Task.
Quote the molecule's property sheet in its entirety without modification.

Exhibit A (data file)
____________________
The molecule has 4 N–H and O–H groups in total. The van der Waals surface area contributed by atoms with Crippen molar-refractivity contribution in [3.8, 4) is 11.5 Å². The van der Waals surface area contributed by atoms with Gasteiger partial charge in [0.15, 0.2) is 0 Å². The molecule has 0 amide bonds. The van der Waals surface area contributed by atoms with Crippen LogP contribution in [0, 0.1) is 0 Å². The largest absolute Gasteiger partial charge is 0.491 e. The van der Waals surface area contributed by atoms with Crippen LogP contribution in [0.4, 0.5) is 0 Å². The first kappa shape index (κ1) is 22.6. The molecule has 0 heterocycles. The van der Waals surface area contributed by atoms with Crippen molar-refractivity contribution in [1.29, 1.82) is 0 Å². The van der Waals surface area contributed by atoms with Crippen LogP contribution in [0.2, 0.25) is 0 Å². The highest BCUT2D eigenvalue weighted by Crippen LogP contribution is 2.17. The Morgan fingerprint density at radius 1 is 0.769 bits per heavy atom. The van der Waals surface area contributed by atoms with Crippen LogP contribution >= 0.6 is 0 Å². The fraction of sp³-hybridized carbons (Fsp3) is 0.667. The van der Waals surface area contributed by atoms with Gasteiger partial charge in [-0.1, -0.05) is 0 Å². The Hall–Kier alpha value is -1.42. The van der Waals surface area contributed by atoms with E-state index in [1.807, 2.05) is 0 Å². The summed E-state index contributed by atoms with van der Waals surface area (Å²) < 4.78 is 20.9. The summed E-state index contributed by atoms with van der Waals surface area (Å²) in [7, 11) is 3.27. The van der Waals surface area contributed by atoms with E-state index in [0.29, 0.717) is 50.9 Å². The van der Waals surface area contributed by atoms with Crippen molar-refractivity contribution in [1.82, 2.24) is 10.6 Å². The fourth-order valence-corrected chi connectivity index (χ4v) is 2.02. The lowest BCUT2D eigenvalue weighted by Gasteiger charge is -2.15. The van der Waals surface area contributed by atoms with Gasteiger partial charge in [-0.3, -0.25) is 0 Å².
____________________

The molecule has 4 N–H and O–H groups in total. The van der Waals surface area contributed by atoms with Crippen molar-refractivity contribution in [3.8, 4) is 11.5 Å². The van der Waals surface area contributed by atoms with Gasteiger partial charge in [0.15, 0.2) is 0 Å². The molecule has 0 amide bonds. The van der Waals surface area contributed by atoms with Crippen LogP contribution in [0, 0.1) is 0 Å². The largest absolute Gasteiger partial charge is 0.491 e. The van der Waals surface area contributed by atoms with Crippen LogP contribution in [0.4, 0.5) is 0 Å². The first kappa shape index (κ1) is 22.6. The molecule has 0 heterocycles. The van der Waals surface area contributed by atoms with Crippen molar-refractivity contribution in [1.29, 1.82) is 0 Å². The van der Waals surface area contributed by atoms with Crippen LogP contribution in [0.2, 0.25) is 0 Å². The highest BCUT2D eigenvalue weighted by Crippen LogP contribution is 2.17. The Morgan fingerprint density at radius 1 is 0.769 bits per heavy atom. The van der Waals surface area contributed by atoms with Crippen LogP contribution >= 0.6 is 0 Å². The fraction of sp³-hybridized carbons (Fsp3) is 0.667. The van der Waals surface area contributed by atoms with Gasteiger partial charge in [-0.1, -0.05) is 0 Å². The Hall–Kier alpha value is -1.42. The van der Waals surface area contributed by atoms with E-state index in [1.807, 2.05) is 0 Å². The summed E-state index contributed by atoms with van der Waals surface area (Å²) < 4.78 is 20.9. The summed E-state index contributed by atoms with van der Waals surface area (Å²) in [7, 11) is 3.27. The van der Waals surface area contributed by atoms with E-state index in [0.29, 0.717) is 50.9 Å². The van der Waals surface area contributed by atoms with Crippen molar-refractivity contribution in [1.82, 2.24) is 10.6 Å². The fourth-order valence-corrected chi connectivity index (χ4v) is 2.02. The lowest BCUT2D eigenvalue weighted by Gasteiger charge is -2.15. The van der Waals surface area contributed by atoms with Gasteiger partial charge in [-0.3, -0.25) is 0 Å².